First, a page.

Saturday, January 24, 2009

Gotta Lie

It has come to light that a CBO report on the proposed stimulus plan, a report Congressional Republicans have been sing as fodder to push back against Pres. Obama's proposal, doesn't exist.
This week, congressional Republicans seized on a new report from the Congressional Budget Office (CBO) showing the limited short-term stimulative effects of the Democrats' proposed rescue package. It's also led to widespread media coverage undermining the White House's arguments about the benefits of a stimulus plan.

There is, however, a problem. The CBO report, as it's been described, doesn't exist.


It appears that the preliminary, incomplete numbers put together by the CBO were distributed to a small handful of lawmakers in both parties earlier in the week. Someone (Republican congressional offices) then passed the misleading data onto the AP, which predictably ran with the incomplete numbers, telling the public that it "will take years before an infrastructure spending program proposed by President-elect Barack Obama will boost the economy."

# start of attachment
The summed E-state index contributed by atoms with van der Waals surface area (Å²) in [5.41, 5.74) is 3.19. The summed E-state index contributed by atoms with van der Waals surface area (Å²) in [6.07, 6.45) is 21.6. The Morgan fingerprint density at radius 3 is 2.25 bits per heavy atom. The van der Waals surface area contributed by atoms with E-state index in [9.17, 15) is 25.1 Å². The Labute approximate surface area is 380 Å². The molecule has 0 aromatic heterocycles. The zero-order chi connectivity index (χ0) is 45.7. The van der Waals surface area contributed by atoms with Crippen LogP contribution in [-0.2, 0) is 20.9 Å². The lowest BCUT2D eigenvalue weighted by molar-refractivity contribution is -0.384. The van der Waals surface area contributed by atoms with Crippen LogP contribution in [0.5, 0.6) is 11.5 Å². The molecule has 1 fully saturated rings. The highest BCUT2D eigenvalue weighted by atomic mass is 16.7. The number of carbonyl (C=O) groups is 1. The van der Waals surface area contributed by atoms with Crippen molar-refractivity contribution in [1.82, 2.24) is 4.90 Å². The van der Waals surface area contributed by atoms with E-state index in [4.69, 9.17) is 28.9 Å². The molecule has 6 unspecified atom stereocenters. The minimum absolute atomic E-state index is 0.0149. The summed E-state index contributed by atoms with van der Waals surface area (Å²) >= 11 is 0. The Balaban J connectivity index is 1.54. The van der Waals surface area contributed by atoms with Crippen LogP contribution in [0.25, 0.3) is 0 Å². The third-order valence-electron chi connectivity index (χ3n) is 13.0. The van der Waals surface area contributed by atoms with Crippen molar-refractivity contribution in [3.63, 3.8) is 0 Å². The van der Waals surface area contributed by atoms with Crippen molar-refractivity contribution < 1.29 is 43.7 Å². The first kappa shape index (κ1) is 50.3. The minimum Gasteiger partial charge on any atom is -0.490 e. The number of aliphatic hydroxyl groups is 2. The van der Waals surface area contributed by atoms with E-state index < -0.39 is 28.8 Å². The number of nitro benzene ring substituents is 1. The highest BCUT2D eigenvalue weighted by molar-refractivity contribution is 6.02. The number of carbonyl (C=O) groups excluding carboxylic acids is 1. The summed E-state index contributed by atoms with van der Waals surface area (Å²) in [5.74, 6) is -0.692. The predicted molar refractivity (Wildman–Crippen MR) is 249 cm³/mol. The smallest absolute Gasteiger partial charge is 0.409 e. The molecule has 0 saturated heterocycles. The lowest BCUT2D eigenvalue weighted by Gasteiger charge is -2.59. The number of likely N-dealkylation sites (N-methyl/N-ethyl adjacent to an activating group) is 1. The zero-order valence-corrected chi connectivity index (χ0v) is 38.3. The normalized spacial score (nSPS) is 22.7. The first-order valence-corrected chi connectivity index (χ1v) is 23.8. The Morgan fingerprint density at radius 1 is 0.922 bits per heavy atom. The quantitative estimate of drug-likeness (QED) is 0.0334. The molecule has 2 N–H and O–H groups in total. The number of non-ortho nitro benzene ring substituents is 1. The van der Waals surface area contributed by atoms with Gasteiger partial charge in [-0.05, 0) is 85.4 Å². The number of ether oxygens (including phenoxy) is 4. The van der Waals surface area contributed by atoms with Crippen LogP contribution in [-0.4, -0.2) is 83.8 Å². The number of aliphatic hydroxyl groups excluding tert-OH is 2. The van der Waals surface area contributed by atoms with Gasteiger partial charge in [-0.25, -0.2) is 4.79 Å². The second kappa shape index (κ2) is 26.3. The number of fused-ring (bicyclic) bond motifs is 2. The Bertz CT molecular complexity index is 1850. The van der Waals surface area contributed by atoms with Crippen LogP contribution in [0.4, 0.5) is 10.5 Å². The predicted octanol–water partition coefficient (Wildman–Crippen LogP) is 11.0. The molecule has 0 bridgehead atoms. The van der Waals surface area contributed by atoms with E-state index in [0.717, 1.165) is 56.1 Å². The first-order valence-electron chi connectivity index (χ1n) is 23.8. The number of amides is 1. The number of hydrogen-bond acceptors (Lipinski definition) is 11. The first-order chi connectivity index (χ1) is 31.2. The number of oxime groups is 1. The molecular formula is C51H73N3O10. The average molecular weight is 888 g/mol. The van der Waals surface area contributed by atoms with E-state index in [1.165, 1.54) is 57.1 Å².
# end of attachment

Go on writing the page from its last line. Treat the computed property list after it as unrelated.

Other major media outlets quickly followed, and voila, Republicans had a talking point: "Boehner and other Republican aides roamed the Capitol press galleries, flogging the CBO numbers."

Obviously, congressional Republicans were less concerned about reality than undermining an economic rescue package. But as DDay noted, let's not brush past media culpability: "It's pretty clear that the media has no ability to or interest in understanding this stuff, because then they wouldn't have their precious 'conflict.' So they regurgitate whatever some GOP staffer feeds them, just to spice things up."

It's like they can't help themselves.

Prophecy Is Fulfilled